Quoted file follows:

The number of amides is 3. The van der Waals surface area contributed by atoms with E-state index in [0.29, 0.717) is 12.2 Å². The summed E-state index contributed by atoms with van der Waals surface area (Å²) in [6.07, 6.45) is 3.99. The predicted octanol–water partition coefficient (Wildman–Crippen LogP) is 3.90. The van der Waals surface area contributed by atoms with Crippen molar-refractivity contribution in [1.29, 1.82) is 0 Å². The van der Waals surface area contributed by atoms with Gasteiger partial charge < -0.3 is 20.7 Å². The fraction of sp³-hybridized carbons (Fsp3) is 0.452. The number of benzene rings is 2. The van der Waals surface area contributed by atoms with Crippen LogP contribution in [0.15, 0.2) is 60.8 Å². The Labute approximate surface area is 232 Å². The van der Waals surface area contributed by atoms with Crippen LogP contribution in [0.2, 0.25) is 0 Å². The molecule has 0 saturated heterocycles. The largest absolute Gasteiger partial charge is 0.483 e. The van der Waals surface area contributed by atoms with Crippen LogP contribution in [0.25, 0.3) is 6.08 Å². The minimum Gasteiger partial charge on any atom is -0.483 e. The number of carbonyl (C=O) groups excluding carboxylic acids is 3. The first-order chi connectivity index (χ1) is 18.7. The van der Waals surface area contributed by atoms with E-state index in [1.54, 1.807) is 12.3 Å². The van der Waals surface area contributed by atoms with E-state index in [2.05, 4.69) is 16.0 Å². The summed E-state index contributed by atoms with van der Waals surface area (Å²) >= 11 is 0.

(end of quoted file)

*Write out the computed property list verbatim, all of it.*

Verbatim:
The number of amides is 3. The van der Waals surface area contributed by atoms with E-state index in [0.29, 0.717) is 12.2 Å². The summed E-state index contributed by atoms with van der Waals surface area (Å²) in [6.07, 6.45) is 3.99. The predicted octanol–water partition coefficient (Wildman–Crippen LogP) is 3.90. The van der Waals surface area contributed by atoms with Crippen molar-refractivity contribution in [1.29, 1.82) is 0 Å². The van der Waals surface area contributed by atoms with Gasteiger partial charge < -0.3 is 20.7 Å². The fraction of sp³-hybridized carbons (Fsp3) is 0.452. The number of benzene rings is 2. The van der Waals surface area contributed by atoms with Crippen LogP contribution in [0.15, 0.2) is 60.8 Å². The Labute approximate surface area is 232 Å². The van der Waals surface area contributed by atoms with Crippen LogP contribution in [0.2, 0.25) is 0 Å². The molecule has 0 saturated heterocycles. The largest absolute Gasteiger partial charge is 0.483 e. The van der Waals surface area contributed by atoms with Crippen LogP contribution in [0.25, 0.3) is 6.08 Å². The minimum Gasteiger partial charge on any atom is -0.483 e. The number of carbonyl (C=O) groups excluding carboxylic acids is 3. The first-order chi connectivity index (χ1) is 18.7. The van der Waals surface area contributed by atoms with E-state index in [1.54, 1.807) is 12.3 Å². The van der Waals surface area contributed by atoms with E-state index in [2.05, 4.69) is 16.0 Å². The summed E-state index contributed by atoms with van der Waals surface area (Å²) >= 11 is 0.